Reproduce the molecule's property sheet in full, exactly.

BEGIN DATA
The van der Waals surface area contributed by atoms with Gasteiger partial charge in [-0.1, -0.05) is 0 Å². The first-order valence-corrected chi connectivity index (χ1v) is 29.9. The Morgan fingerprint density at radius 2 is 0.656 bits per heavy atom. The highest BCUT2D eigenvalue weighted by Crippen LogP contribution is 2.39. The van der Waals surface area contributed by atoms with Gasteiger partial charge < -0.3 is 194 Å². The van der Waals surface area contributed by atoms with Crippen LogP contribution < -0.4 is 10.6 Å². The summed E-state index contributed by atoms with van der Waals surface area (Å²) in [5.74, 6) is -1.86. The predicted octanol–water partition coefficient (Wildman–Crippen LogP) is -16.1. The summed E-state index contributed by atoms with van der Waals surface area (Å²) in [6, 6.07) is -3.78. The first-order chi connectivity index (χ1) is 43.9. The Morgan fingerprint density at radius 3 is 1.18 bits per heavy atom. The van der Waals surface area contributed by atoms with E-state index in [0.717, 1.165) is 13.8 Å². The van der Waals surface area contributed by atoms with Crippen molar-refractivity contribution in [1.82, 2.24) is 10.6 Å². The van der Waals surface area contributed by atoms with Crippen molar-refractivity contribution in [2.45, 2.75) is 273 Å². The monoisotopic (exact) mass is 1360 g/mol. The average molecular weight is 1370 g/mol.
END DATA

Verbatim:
The van der Waals surface area contributed by atoms with Gasteiger partial charge in [-0.1, -0.05) is 0 Å². The first-order valence-corrected chi connectivity index (χ1v) is 29.9. The Morgan fingerprint density at radius 2 is 0.656 bits per heavy atom. The highest BCUT2D eigenvalue weighted by Crippen LogP contribution is 2.39. The van der Waals surface area contributed by atoms with Gasteiger partial charge < -0.3 is 194 Å². The van der Waals surface area contributed by atoms with Crippen LogP contribution < -0.4 is 10.6 Å². The summed E-state index contributed by atoms with van der Waals surface area (Å²) in [5.74, 6) is -1.86. The predicted octanol–water partition coefficient (Wildman–Crippen LogP) is -16.1. The summed E-state index contributed by atoms with van der Waals surface area (Å²) in [6, 6.07) is -3.78. The first-order chi connectivity index (χ1) is 43.9. The Morgan fingerprint density at radius 3 is 1.18 bits per heavy atom. The van der Waals surface area contributed by atoms with E-state index in [0.717, 1.165) is 13.8 Å². The van der Waals surface area contributed by atoms with Crippen molar-refractivity contribution in [1.82, 2.24) is 10.6 Å². The van der Waals surface area contributed by atoms with Crippen molar-refractivity contribution in [2.45, 2.75) is 273 Å². The monoisotopic (exact) mass is 1360 g/mol. The average molecular weight is 1370 g/mol.